Saturday, July 29, 2006
eeww... I feel dirty. From an interview in Newsweek with Tim LaHaye co-(author of the Left Behind books --
Q:You recently donated a whole lot of money for a hockey rink at Liberty University. If these are the end times, why make an investment like that?No! Evil!
A:[Laughs.] My strategy is that Canada and Northern America produces the bulk of hockey players. We use the ice rink to get the hockey players to come to Liberty University where many of them are exposed to accept Christ. Many of them come because they are Christians. They are challenged to go into the ministry, and we’ve already had some of the guys in the earlier classes that graduated, and they’re going home to Canada to start churches.
Q: Proselytism with a hockey puck?
A: “Evangelism with a hockey puck” would be better.
*sigh* A few pages earlier:
Q: [Laughs.] But my understanding is that current biblical scholarship reads some of the apocalyptic scenes in the Bible as metaphorically addressing events that were taking place as the Bible was being written.Ah yes... the reason that I'm becoming Catholic, as a liberal, is that I reject the Bible. That would explain why I've been reading it so much lately, eh? And thanks for writing off the whole ecumenical and interfaith movement as being a rejection of those faiths. Yes. Of course. Because obviously those unbelievers are just TOTALLY WRONG ABOUT EVERYTHING. Yes. Clearly. And we can totally take the Bible literally because it was assembled piecemeal and bits were included & taken out based on voting for them, and the Church Fathers disagreed with each other about what should be included because clearly MOST of them were liberal theologians who didn't take any of it seriously anyway.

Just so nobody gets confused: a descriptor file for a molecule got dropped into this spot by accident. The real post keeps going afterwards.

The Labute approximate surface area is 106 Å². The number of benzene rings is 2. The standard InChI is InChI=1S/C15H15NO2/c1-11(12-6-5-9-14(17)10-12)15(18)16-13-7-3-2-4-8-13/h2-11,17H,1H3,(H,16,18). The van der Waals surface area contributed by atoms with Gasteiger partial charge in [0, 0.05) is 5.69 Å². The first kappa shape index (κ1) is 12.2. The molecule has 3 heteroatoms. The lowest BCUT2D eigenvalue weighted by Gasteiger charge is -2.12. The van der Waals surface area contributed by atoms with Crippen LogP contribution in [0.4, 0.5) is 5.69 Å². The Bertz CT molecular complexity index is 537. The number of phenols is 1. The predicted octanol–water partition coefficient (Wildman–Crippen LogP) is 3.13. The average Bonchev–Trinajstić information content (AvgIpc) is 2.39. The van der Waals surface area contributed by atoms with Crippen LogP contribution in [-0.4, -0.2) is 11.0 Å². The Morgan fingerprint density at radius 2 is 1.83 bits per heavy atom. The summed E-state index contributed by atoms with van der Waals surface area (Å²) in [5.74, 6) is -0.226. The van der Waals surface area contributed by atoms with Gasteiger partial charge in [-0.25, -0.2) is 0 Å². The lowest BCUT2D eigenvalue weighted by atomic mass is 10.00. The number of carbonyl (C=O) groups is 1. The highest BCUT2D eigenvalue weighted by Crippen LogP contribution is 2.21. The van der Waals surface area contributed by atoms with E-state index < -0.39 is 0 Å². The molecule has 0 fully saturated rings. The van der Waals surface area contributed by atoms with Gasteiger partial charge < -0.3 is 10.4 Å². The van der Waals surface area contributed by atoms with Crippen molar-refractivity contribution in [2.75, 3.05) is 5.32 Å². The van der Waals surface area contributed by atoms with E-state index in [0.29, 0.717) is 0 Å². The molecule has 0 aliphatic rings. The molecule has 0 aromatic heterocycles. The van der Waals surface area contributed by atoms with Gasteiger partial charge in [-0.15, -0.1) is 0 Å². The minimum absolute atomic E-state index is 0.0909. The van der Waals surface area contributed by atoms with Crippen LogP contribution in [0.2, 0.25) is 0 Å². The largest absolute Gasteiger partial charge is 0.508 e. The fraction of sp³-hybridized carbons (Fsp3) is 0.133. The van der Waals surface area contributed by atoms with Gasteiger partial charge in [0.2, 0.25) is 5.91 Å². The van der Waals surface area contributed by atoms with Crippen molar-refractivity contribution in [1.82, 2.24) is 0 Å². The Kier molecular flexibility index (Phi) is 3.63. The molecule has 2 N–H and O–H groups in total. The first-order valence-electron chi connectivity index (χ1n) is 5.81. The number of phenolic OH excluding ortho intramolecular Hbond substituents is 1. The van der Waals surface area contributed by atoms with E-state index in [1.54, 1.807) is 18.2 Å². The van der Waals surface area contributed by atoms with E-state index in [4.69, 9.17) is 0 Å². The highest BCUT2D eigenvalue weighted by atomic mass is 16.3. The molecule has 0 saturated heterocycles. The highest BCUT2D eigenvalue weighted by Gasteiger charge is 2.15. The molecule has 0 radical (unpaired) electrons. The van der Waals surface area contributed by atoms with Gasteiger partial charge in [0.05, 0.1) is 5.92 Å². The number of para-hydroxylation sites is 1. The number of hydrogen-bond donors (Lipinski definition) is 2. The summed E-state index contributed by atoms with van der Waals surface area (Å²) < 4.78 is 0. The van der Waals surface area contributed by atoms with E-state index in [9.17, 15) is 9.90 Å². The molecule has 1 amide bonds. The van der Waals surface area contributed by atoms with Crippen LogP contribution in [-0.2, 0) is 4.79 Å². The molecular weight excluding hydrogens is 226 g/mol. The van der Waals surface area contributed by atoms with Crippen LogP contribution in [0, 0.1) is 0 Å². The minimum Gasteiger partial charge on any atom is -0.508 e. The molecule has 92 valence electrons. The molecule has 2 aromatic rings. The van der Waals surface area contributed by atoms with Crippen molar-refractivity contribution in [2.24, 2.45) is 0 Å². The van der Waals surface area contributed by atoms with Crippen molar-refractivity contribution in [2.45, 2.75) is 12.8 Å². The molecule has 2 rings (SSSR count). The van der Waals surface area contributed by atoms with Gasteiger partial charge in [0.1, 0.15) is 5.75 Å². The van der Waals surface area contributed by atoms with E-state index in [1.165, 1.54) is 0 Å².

A: These are usually liberal theologians that don’t believe the Bible literally.
Q: So the Revelation should not be interpreted, for example, as a polemic against Rome?
A: That’s what they say. We believe that the Bible should be understood literally whenever possible. The next big event is the second coming of Christ. That’s preceded by a number of signs. And some of those signs could be could be stage-setting right now. They’re not going to come out of nowhere. For example, the Bible predicts when the antichrist comes and sits at his kingdom after the Rapture, he’s going to have one world economy and one world government and one world religion. We’re already moving rapidly in the direction of those very things.
Q: Really? It seems we’re a ways off from one world religion.
A: That’s the least developed, but there are many particularly liberal theologians that just think that "Oh, if we could just get everybody together of all beliefs ..." If you don’t have a strong belief system, you’re willing to compromise your beliefs with other religions.
Q: You’ve written about the threat of secular humanism.
A: Part of the opposition to our position is from the secular humanists, but part of it is from the liberal people of theology that reject the Bible. I don’t see a great deal of difference between them. Their basic conclusions are often the same.
By "basic conclusions" of secular humanists and liberal theologians, I assume he means "treating everyone with respect, love, and mercy." Liberal theologians are clearly entirely wrong since they pay more attention to the two principle commandments of the New Testament (Love God, Love your neighbour) and the cautions against wealth and greed (you know, the ones in the Gospels), than to bashing Muslims or ranting about sex. Obviously.
Point to me the line in the Bible about turning off your brain? Oh wait -- there isn't one. Rather, there are cautions to carefully appraise spirits & messages, to make sure they're genuine. Tim LaHaye: not so genuine.
EDIT: In the NY Times, this piece about conservative evangelicals who want to separate themselves from the Religious Right qua political establishment.
“There is a lot of discontent brewing,” said Brian D. McLaren, the founding pastor at Cedar Ridge Community Church in Gaithersburg, Md., and a leader in the evangelical movement known as the “emerging church,” which is at the forefront of challenging the more politicized evangelical establishment.
“More and more people are saying this has gone too far — the dominance of the evangelical identity by the religious right,” Mr. McLaren said. “You cannot say the word ‘Jesus’ in 2006 without having an awful lot of baggage going along with it. You can’t say the word ‘Christian,’ and you certainly can’t say the word ‘evangelical’ without it now raising connotations and a certain cringe factor in people.
“Because people think, ‘Oh no, what is going to come next is homosexual bashing, or pro-war rhetoric, or complaining about ‘activist judges.’ ”
jane 3:04 PM [+]